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The other chick may have won this time,

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but he'll be much too full to win the next race.

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# Andy's Baby Animals

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# Andy's Baby Animals

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Well, we've certainly been getting about. Last stop, Argentina.

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Even the toughest animals sometimes

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need help from their mum to get around.

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This mum is a type of crocodile called a caiman.

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And her babies are just hatching out of their eggs.

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To keep them safe and warm, Mum has covered the eggs with dirt.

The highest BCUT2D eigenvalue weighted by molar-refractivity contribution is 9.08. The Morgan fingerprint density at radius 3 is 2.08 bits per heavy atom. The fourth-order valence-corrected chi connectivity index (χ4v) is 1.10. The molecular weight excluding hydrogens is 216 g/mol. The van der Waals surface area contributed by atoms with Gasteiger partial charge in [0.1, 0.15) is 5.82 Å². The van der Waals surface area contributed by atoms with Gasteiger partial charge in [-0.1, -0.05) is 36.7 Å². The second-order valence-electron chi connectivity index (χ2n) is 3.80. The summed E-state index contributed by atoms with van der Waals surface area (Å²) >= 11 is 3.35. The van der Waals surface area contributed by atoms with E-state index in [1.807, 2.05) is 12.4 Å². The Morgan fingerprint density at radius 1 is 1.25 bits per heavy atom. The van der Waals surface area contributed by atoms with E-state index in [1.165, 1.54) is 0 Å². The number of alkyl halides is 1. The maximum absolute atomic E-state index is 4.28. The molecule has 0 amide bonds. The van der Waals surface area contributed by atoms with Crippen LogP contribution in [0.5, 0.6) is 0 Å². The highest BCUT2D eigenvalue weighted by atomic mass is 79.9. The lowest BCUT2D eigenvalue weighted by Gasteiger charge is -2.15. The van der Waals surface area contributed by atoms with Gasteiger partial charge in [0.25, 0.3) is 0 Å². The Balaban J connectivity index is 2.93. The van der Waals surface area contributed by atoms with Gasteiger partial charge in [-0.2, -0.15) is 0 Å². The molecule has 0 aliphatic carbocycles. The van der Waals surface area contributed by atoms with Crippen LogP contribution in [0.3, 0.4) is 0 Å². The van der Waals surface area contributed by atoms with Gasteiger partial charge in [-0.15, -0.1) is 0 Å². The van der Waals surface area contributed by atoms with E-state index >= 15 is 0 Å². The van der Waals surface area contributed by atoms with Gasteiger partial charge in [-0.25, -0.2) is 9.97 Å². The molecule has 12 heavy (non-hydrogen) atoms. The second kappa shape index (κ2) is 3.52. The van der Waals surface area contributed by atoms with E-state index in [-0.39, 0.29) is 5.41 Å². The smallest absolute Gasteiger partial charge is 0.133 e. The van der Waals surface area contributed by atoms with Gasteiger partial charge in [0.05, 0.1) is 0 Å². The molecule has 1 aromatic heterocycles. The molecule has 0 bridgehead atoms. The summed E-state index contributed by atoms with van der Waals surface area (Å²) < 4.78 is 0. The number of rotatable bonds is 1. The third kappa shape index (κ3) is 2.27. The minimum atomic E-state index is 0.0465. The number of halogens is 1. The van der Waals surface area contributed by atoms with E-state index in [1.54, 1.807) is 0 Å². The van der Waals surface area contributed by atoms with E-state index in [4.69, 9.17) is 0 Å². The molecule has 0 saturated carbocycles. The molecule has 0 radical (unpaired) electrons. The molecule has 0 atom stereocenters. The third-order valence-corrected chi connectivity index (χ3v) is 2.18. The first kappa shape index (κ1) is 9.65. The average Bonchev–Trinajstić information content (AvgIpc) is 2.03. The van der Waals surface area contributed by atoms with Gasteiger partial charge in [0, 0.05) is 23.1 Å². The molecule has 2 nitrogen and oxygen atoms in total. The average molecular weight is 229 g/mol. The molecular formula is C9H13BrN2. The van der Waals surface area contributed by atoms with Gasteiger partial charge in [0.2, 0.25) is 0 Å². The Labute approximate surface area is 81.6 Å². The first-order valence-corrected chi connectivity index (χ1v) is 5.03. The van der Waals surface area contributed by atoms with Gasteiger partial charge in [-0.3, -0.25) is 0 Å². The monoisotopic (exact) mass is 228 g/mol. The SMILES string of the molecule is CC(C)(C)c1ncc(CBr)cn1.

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So when the caimans hatch, they need to cry out and get her attention.

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SQUEAKING

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That lets Mum know that she needs to dig them out.

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SQUEAKING

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The babies are much too small to get out on their own,

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so unless Mum finds them, they'll be stuck.

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Keep digging, Mum. They're in there somewhere.

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Go on. You're so close.